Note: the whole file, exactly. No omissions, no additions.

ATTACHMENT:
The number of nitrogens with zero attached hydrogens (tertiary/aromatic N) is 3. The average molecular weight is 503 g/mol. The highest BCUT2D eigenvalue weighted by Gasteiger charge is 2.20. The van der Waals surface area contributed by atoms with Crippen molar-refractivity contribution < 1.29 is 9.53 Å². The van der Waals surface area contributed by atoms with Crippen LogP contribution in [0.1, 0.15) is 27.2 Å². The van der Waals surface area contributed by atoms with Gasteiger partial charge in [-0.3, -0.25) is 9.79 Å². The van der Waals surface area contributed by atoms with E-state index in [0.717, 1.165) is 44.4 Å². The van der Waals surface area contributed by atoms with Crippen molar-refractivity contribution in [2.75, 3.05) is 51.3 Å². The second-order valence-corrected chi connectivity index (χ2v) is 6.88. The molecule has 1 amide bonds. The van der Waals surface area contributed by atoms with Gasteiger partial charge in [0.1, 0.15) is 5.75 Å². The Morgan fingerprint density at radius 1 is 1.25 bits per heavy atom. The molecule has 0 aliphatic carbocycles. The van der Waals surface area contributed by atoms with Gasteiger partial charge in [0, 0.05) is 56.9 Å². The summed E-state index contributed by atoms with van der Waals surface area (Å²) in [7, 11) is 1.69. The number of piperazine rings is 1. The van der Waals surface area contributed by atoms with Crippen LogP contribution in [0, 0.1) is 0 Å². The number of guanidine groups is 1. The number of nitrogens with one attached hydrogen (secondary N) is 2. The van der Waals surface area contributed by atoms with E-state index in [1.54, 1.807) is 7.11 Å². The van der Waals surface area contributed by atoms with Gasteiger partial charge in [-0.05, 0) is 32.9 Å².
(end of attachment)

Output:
The number of nitrogens with zero attached hydrogens (tertiary/aromatic N) is 3. The average molecular weight is 503 g/mol. The highest BCUT2D eigenvalue weighted by Gasteiger charge is 2.20. The van der Waals surface area contributed by atoms with Crippen molar-refractivity contribution < 1.29 is 9.53 Å². The van der Waals surface area contributed by atoms with Crippen LogP contribution in [0.1, 0.15) is 27.2 Å². The van der Waals surface area contributed by atoms with Gasteiger partial charge in [-0.3, -0.25) is 9.79 Å². The van der Waals surface area contributed by atoms with E-state index in [0.717, 1.165) is 44.4 Å². The van der Waals surface area contributed by atoms with Crippen molar-refractivity contribution in [2.75, 3.05) is 51.3 Å². The second-order valence-corrected chi connectivity index (χ2v) is 6.88. The molecule has 1 amide bonds. The van der Waals surface area contributed by atoms with Gasteiger partial charge in [0.1, 0.15) is 5.75 Å². The Morgan fingerprint density at radius 1 is 1.25 bits per heavy atom. The molecule has 0 aliphatic carbocycles. The van der Waals surface area contributed by atoms with Gasteiger partial charge in [0, 0.05) is 56.9 Å². The summed E-state index contributed by atoms with van der Waals surface area (Å²) in [7, 11) is 1.69. The number of piperazine rings is 1. The van der Waals surface area contributed by atoms with Crippen LogP contribution in [0, 0.1) is 0 Å². The number of guanidine groups is 1. The number of nitrogens with one attached hydrogen (secondary N) is 2. The van der Waals surface area contributed by atoms with E-state index in [1.54, 1.807) is 7.11 Å². The van der Waals surface area contributed by atoms with Gasteiger partial charge in [-0.05, 0) is 32.9 Å².